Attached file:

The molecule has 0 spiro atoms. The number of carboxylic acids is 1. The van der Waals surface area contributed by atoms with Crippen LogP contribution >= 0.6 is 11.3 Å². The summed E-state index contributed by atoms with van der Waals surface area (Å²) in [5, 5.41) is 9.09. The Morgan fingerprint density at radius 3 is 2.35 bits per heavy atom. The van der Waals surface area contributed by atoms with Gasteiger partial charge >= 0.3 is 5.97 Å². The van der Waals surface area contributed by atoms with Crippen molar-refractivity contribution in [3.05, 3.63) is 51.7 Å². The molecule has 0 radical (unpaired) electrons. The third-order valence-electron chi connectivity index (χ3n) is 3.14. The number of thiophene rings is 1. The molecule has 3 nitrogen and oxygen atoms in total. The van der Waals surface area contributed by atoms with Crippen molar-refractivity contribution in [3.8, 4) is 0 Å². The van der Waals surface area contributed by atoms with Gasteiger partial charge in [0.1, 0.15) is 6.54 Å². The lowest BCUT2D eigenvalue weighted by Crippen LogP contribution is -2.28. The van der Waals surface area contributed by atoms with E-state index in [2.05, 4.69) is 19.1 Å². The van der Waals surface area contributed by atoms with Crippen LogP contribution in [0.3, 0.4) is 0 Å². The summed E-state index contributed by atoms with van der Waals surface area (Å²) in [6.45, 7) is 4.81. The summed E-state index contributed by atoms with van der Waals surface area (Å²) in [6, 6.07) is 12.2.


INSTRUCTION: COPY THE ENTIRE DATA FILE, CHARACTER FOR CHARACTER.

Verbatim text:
The molecule has 0 spiro atoms. The number of carboxylic acids is 1. The van der Waals surface area contributed by atoms with Crippen LogP contribution >= 0.6 is 11.3 Å². The summed E-state index contributed by atoms with van der Waals surface area (Å²) in [5, 5.41) is 9.09. The Morgan fingerprint density at radius 3 is 2.35 bits per heavy atom. The van der Waals surface area contributed by atoms with Gasteiger partial charge >= 0.3 is 5.97 Å². The van der Waals surface area contributed by atoms with Crippen molar-refractivity contribution in [3.05, 3.63) is 51.7 Å². The molecule has 0 radical (unpaired) electrons. The third-order valence-electron chi connectivity index (χ3n) is 3.14. The number of thiophene rings is 1. The molecule has 3 nitrogen and oxygen atoms in total. The van der Waals surface area contributed by atoms with Crippen molar-refractivity contribution in [3.8, 4) is 0 Å². The van der Waals surface area contributed by atoms with Gasteiger partial charge in [0.1, 0.15) is 6.54 Å². The lowest BCUT2D eigenvalue weighted by Crippen LogP contribution is -2.28. The van der Waals surface area contributed by atoms with E-state index in [2.05, 4.69) is 19.1 Å². The van der Waals surface area contributed by atoms with Crippen LogP contribution in [0.3, 0.4) is 0 Å². The summed E-state index contributed by atoms with van der Waals surface area (Å²) in [6.45, 7) is 4.81. The summed E-state index contributed by atoms with van der Waals surface area (Å²) in [6, 6.07) is 12.2.